President Pete Kelly, Speaker Bryce Edgmon, Lieutenant Governor Byron Mallott, members of the 30th Alaska State Legislature, members of the Cabinet and my fellow Alaskans. Thank you for this opportunity to address you this evening.
I’d like to introduce First Lady Donna Walker, who has been by my side for every adventure of the last 40 years. I’d also like to introduce our daughter, Lindsay Hobson. It’s also my honor to introduce Lt. Governor Mallott’s first lady, Toni Mallott.
As I stand before you to deliver my third State of the State address, I extend a special welcome to the 15 new legislators. Thank you for stepping up to serve during a challenging but exciting time in our state’s history. I look forward to working with all of you – new and returning legislators – to help write the next chapter for Alaska.
I thank my cabinet for your leadership and creativity. Governing requires a team effort, and I am grateful to have a dedicated and multi-talented team.
I thank our hardworking state employees. Much of what you do is invisible, but indispensable to the quality of life many of us take for granted. As the state workforce has shrunk, you are doing more with less. Yet, state employees donated more than $350,000 to nonprofits last year through the SHARE campaign. I am proud of your generosity and your service.
Finally, I extend my heartfelt gratitude to all who reached out to me following my cancer diagnosis. In October, during the Alaska Federation of Natives convention, I received a phone call from my urologist informing me that I had prostate cancer. Following my surgery, I feel incredibly blessed to be a cancer survivor. Donna and I have been deeply moved by well wishes and prayers from across the state. I am fortunate that the cancer was diagnosed early through routine screening. I encourage all Alaskans: Please, get recommended screenings.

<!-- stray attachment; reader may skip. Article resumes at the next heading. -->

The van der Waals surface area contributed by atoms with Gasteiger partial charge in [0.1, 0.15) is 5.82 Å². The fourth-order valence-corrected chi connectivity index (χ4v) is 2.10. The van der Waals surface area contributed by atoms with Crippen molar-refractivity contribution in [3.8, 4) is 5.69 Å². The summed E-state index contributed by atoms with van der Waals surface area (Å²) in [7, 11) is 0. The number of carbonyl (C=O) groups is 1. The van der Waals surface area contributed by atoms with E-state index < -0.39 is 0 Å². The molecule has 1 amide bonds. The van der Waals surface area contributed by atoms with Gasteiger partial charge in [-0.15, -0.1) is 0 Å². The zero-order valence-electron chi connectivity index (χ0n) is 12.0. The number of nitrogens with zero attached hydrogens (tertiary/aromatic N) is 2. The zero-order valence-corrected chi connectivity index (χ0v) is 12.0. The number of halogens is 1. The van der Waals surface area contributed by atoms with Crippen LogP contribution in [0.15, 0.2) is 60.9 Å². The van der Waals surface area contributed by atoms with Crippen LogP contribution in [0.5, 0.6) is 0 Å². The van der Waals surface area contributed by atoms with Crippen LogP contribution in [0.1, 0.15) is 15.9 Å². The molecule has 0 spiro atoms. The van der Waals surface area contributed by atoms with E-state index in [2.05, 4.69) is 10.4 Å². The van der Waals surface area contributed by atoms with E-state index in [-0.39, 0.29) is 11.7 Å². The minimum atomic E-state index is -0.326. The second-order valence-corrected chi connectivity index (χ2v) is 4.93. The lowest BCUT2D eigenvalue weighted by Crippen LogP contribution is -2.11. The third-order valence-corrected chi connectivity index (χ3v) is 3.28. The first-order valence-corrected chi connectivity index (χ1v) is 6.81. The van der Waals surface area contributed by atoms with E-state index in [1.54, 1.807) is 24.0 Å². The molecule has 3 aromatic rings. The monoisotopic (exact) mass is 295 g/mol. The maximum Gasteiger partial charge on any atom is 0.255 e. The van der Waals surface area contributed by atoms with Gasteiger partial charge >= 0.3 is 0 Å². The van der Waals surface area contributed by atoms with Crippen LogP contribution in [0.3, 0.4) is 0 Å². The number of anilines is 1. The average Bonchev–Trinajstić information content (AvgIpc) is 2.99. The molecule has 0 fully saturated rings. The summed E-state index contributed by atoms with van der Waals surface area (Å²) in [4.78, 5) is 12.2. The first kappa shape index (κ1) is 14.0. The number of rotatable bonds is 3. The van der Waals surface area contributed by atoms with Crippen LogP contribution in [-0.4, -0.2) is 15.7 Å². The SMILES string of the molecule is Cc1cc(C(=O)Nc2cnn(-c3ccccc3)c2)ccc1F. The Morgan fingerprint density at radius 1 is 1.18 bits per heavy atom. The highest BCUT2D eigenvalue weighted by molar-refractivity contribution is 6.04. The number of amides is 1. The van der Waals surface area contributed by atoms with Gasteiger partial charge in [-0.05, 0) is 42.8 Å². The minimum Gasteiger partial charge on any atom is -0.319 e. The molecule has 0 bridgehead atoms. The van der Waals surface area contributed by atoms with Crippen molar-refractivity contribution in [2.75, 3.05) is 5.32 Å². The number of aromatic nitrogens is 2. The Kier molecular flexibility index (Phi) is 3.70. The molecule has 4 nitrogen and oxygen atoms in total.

Turning now to the state of our great state: Tonight, I will discuss our fiscal deficit, highlight some accomplishments and challenges, introduce a new initiative, and share my vision to move Alaska forward.
Gravest Fiscal Crisis in State History
State revenues are down more than 80 percent from four years ago. During that period, we’ve cut the budget 44 percent. But we still face a $3 billion fiscal gap. There is some good news. Last year at this time, oil was $26 a barrel. Today, it is double that. New oil discoveries have the potential to stem the downturn in production. Last year, I told you about our work helping ConocoPhillips with some federal permitting challenges. I received a call last week from the President of ConocoPhillips Alaska. I was elated to hear of a new find in the National Petroleum Reserve-Alaska (NPRA) with the potential to increase oil production by up to 100,000 barrels a day.
Currently, oil production is about 500,000 barrels per day. Oil prices hover around $50 per barrel. It would take a price of over $100 a barrel for a long period of time to solve our fiscal problem. Or it would require tripling the flow of oil in the pipeline. Neither is expected anytime soon.
Some say we have been here before. They say we should just wait it out. This philosophy is founded on hopes and dreams, not facts and reality. This philosophy has cost us nearly $13 billion from our limited savings over the past 4 years.
These are dollars we will never see again. These are dollars that won’t generate investment earnings – earnings that amount to hundreds of millions of dollars each year.